Series: U.S. Corporate M&A, Revitalization and Restructuring 

In this "Jnet" series, we introduce current topics in the field of corporate M&A, revitalization and restructuring that are relevant to Japanese companies operating in the United States. In this issue, we explore the implications of increased M&A activity in the automotive industry.

 

Increased Automotive Mergers Require Tailored Due Diligence

While the last several years have been challenging for many industries, the automotive industry was particularly hard hit. In 2009, General Motors Co. (GM), Chrysler Group LLC (Chrysler), and 27 major automotive suppliers filed for bankruptcy court protection. Last year, U.S. automotive sales reached a 30-year low. This year, the automotive industry looks surprisingly different. Benefitting from a rebounding economy, U.S. auto sales jumped 20 percent in April. Chrysler, Ford Motor Co. (Ford), and Toyota Motor Company all reported increases of about 25 percent, and GM saw a 20 percent increase in the brands it will retain. In April, GM repaid $6.7 billion to the federal government, ahead of schedule, and in May the company announced its first quarterly profit in three years. Certain foreign automotive companies are also seeing increasing profitability. Volkswagen AG (Volkswagen), Europe’s largest automaker, said first-quarter profits almost doubled from a year ago.

 

In addition to improving local economies, the car makers are also benefitting from robust sales in emerging markets, especially China. Last year, China’s auto sales increased by 50 percent and overtook the United States to become the world’s largest auto consumer. China also overtook Germany as Volkswagen’s largest market.

 

Improving Fortunes May Lead to M&A

The economic slump meant that automotive companies focused on radically slashing costs in every way possible, including layoffs, factory closings, asset dispositions, and even seeking bankruptcy court protection. However, now that the market appears to be improving, numerous automotive companies have stated that they are beginning to consider acquisitions. For example, GM was at one point this spring contemplating buying back its old financing arm, GMAC LLC, according to The Wall Street Journal. Johnson Controls, the automotive and building systems company, said it is looking at potential acquisitions across all of its business lines in a January earnings call.

 

A few deals have been recently announced. In April, the U.S.-based turbocharger maker, Borg Warner Inc., acquired Dytech ENSA SL, a Spanish manufacturer of exhaust re-circulation coolers that help reduce emissions in diesel and gasoline-direct injection engines. Also in April, Germany’s Daimler AG entered into a partnership with Renault and Nissan Motor Company to develop a new generation of small cars, share engines, and cooperate in small commercial vans. According to a press release, the deal was motivated by a desire to cut the R&D costs required to develop new technologies to make more environmentally friendly vehicles.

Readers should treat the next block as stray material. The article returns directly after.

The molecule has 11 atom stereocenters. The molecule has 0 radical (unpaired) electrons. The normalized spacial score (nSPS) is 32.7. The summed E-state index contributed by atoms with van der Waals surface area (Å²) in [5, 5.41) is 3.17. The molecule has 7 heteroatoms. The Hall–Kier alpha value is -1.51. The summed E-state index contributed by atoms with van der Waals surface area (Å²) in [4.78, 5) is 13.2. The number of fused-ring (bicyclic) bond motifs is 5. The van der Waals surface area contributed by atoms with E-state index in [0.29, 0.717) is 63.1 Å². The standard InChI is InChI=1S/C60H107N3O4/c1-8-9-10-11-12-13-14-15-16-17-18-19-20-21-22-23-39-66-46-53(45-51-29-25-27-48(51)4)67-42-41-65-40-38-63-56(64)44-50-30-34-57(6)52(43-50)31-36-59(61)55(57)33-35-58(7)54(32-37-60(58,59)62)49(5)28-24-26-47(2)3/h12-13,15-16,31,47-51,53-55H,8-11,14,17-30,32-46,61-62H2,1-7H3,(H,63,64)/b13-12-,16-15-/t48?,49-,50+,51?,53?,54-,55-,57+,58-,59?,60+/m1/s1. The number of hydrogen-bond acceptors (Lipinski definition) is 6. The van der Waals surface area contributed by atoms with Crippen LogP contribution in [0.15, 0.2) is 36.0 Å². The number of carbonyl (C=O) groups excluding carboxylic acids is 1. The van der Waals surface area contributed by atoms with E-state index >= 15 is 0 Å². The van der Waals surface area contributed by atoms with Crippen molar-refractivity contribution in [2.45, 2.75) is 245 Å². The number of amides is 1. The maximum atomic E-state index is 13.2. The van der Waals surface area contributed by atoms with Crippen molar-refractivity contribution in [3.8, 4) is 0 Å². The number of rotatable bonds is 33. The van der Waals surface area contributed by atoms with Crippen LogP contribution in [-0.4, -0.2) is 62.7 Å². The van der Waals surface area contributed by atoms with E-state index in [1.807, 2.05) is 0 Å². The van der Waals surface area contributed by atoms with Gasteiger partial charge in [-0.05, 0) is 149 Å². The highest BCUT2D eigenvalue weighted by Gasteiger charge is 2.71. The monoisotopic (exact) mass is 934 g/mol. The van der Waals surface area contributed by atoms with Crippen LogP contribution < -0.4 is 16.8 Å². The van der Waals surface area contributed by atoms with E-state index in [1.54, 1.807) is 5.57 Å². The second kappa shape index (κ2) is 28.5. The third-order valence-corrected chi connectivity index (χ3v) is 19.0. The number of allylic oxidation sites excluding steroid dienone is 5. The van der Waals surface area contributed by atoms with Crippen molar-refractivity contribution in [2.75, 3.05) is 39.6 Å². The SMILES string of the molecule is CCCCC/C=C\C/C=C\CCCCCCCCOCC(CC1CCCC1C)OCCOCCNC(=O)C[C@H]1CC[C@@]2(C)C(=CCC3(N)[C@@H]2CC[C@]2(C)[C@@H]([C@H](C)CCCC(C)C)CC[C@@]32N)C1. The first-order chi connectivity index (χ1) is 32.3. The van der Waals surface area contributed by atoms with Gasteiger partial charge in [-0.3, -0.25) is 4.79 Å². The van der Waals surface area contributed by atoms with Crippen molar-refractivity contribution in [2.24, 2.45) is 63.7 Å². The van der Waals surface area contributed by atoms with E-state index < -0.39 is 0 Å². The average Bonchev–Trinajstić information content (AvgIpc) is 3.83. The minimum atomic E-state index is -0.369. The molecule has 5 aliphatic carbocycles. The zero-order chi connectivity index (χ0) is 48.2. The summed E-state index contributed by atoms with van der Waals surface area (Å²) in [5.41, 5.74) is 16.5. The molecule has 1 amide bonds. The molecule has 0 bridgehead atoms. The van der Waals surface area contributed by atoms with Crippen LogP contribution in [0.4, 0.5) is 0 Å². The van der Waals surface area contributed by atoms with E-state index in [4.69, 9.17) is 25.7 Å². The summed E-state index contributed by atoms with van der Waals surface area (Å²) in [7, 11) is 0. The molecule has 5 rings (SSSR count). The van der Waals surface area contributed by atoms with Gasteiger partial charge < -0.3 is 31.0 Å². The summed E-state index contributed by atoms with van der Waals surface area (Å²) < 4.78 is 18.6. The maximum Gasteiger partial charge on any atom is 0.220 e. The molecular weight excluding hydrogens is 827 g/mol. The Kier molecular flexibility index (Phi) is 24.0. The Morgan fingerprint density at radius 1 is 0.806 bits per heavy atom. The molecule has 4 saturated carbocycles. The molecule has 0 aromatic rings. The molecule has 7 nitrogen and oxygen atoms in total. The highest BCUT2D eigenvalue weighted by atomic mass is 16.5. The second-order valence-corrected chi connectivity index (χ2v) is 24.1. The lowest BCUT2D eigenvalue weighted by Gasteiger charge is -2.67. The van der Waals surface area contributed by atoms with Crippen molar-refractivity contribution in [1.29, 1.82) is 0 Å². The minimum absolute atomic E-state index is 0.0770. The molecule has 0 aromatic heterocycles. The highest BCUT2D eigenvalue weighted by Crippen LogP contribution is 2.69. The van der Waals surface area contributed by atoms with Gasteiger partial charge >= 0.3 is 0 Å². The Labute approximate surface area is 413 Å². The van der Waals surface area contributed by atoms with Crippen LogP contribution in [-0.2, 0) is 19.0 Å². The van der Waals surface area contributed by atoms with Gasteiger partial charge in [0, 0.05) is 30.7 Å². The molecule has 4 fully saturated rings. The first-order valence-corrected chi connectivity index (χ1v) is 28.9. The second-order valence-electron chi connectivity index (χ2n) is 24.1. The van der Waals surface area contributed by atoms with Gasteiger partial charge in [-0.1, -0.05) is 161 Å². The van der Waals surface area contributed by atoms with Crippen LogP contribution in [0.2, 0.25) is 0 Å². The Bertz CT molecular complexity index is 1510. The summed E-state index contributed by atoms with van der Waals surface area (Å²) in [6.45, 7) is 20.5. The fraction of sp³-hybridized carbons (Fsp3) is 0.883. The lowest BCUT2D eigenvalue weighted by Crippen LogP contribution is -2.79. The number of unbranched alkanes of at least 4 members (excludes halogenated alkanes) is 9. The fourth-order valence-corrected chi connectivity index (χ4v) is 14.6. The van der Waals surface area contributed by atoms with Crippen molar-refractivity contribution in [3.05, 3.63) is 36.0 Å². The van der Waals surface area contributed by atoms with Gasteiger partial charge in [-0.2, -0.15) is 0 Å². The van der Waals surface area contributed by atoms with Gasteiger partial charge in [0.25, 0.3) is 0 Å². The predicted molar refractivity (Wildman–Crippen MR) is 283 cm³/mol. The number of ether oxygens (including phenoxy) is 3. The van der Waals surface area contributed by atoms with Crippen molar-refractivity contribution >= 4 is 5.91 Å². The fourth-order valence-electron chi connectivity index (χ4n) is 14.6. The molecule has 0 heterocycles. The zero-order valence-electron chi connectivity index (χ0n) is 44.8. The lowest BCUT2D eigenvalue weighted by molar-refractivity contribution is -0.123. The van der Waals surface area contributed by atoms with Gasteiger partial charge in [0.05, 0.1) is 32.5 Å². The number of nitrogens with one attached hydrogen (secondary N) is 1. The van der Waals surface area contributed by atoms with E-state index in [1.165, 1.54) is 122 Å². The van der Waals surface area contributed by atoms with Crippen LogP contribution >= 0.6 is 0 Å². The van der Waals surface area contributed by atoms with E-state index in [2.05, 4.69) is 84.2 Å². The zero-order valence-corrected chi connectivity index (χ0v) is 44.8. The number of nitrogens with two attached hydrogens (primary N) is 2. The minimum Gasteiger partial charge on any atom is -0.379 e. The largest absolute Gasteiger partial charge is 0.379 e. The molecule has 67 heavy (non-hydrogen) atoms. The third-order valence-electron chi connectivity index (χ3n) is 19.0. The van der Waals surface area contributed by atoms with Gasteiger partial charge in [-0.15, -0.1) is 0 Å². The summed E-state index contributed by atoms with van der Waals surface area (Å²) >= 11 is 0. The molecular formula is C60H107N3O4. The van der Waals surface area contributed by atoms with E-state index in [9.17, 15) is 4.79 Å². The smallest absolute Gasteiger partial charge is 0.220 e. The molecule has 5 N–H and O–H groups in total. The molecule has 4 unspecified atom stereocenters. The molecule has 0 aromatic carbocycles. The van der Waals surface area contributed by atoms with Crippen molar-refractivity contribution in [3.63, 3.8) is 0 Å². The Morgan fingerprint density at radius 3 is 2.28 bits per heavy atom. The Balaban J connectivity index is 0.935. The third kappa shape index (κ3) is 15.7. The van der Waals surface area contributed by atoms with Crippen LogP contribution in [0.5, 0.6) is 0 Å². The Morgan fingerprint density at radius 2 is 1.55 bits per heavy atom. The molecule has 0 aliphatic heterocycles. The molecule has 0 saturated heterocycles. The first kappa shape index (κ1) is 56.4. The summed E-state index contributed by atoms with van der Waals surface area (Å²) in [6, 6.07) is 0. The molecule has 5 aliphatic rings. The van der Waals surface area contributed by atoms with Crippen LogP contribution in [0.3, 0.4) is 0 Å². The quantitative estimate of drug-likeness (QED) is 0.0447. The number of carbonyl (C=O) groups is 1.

In some cases, continued government ownership or residual restructuring issues may complicate M&A. However, as revenues improve, it is likely that acquisitions will also increase. Corporate and private equity (PE) funds that are pursuing deals should be aware that because of the distressed nature of the industry, added due diligence may be required. As it enters what is hoped to be a recovery phase, participants in the automotive industry still must be careful in order to avoid unprofitable deals and unhealthy debt levels.

 

Added Due Diligence May Be Required

 

Valuation Models May be Uncertain
Although it appears that the industry has recovered from its lowest point, it is still unclear what a normalized market will look like for the U.S. or the international market. Based on sales totals through April, United States volume could reach 11.5 million this year, compared to last year’s sales of 10.4 million vehicles. However, that number is far below the 17 million in volume recorded in 2005. Acquirers must develop robust forecasting models that consider general economic trends, including unemployment rates, gas prices, and increasing interest rates. They should also consider how potential profitability may be affected by price incentives and a shift towards smaller, less-profitable cars. The automotive industry is still in flux, and buyers will require a comprehensive understanding of many factors to create more accurate projections.

 

Technology and R&D Costs Must Be Considered